Smoky the 4-Pound, 4-Legged War Legend

by Spunky


A Memorial Day tribute to veterans and the loyal war dogs who encouraged them … especially through times of turmoil.

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Smoky knew over 100 tricks. Unfortunately, talking wasn’t one of them.

In earlier posts, I may or may not have referred to that little red-headed Yorkie in my pack as my nemesis.

But we’re learning to get along. Especially now that my best-buddy Jasmine has gone to that big sunflower field in the sky. (I’m pretty sure there are no squirrels, cats or mail-carriers there.)

Actually, for a small overly inquisitive breed, Yorkies aren’t all that bad. Case in point is a famous little World War II era Yorky named Smoky.

She became part of WWII legends. She helped to shed light on war dogs and the role of man’s BFF during wartime and its aftermath.

In the midst of the war, a GI discovered Smoky in an abandoned foxhole in New Guinea. The smart, amiable and conveniently portable pup was small enough to fit into a soldier’s helmet, boots or duffel bag.

Smoky was soon adopted by another GI, Bill Wynne, an aerial photographer. He took the pup wherever he went, including 12 air-rescue missions. When Wynne was hospitalized, his buddies brought Smoky to visit. This cheered up Wynne and other wounded troops as well.

Smoky’s war-time work included pulling a line through a 70-foot culvert. This cleared the way for communications lines under taxiways used by airplanes. It helped to protect them from enemy fire. In another instance, when their transport ship was under fire, Wynne credits Smoky for saving his life. Smoky guided him away from the gunfire.

After the war, Smoky and Wynne continued their teamwork. Wynne had already trained the dog to do well over 100 tricks. Smoky earned her Wonder Dog moniker. She could climb ladders, walk a tight-rope blindfolded and spell out her name. After the war, the pair continued to visit, console and entertain wounded and hospitalized troops.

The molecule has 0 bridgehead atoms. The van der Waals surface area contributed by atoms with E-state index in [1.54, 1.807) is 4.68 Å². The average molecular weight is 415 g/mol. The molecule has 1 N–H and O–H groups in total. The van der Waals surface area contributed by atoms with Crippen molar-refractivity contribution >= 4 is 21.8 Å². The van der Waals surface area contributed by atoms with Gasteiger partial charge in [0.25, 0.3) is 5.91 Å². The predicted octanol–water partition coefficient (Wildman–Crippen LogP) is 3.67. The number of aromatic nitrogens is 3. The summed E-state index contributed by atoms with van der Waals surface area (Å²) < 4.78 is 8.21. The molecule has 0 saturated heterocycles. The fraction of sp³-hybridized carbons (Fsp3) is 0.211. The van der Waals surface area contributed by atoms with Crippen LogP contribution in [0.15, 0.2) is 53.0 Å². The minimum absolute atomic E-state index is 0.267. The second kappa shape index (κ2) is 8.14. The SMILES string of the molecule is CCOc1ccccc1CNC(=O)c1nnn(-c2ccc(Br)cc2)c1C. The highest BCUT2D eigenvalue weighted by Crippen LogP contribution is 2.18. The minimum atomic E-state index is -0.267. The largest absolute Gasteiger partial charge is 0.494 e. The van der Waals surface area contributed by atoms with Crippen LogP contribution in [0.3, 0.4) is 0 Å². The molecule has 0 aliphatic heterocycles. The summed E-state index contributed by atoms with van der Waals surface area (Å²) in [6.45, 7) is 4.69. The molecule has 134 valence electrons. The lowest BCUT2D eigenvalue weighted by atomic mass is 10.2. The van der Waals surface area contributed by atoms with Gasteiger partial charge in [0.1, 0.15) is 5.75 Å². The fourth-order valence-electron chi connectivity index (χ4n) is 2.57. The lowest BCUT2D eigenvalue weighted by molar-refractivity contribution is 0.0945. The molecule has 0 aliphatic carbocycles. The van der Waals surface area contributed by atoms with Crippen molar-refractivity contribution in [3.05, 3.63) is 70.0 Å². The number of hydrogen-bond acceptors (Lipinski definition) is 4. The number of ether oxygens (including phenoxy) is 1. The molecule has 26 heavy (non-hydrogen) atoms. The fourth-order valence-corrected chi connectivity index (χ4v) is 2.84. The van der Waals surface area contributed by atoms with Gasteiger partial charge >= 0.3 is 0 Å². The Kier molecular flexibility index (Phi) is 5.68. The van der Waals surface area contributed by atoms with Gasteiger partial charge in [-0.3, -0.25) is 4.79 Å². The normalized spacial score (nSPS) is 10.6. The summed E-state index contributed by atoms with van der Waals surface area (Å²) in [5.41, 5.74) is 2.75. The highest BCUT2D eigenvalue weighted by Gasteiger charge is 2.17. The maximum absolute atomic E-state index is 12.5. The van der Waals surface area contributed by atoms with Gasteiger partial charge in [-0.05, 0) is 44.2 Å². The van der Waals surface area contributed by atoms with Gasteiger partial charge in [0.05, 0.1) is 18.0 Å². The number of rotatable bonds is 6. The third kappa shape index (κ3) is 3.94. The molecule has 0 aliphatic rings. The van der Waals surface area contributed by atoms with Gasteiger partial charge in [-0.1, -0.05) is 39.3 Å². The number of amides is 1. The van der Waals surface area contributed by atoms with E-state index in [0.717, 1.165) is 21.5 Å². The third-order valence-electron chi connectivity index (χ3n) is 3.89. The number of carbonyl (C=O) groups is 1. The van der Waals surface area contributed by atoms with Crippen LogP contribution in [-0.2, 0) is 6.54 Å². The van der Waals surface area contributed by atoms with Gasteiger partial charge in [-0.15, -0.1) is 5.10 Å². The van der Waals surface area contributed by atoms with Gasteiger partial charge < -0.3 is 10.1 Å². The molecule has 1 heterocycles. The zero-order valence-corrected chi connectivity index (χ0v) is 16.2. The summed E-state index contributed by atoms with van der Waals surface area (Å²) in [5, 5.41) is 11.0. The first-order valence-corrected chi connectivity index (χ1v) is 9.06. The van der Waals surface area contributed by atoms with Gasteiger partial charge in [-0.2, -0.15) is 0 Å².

Dogs at Work

For years, war dogs of varied breeds have delivered all types of services to troops. They also brought companionship, comfort and camaraderie. Whether working on high-alert sentry duty, sensitive search and rescue operations, or critical logistics and communications tasks, dogs – in any season – deserve their reputation as man’s fiercely loyal best friend.

Memorial to Smoky and Other War Dogs

After Smoky died in 1957, Bill Wynne spent time in Hollywood training dogs for major studios. He also did research and development work for NASA, in addition to his work as a professional photo-journalist.

Wynne attended the 2005 dedication of a memorial to Smoky and other canine war heroes. Set on a black granite base, the memorial features a sculpture of Smoky sitting inside a soldier’s helmet. The base is engraved with this tribute:

To Smoky Yorkie Doodle Dandy and Dogs of All Wars

It’s located in Cleveland Metroparks, Rocky River Reservation, Lakewood, Ohio. It is surrounded by greenery and multi-purpose trails. Nearby, there is a plaque recognizing other famous war dogs. They include Stubby, Nemo, Caesar and Chips – a German Shepherd mixed-breed WWII canine-vet featured in the movie, Chips, the War Dog.

To chase down more information, follow these links:

“Yorkie Doodle Dandy” Memoire by William Wynne
About the Smoky and War Dogs Memorial
Westminster Dog Show Story About Smoky (Video)
SmokyWarDog.com, Bill Wynne’s Blog
Adopt a Military Working Dog

Not a bad legacy for a scrappy little Yorkie! I hereby resolve to be nicer to Yorkies and other fellow canines … at least for today, anyway.

Until next Memorial Day, or until the next time I get my paws on a keyboard. – Spunky

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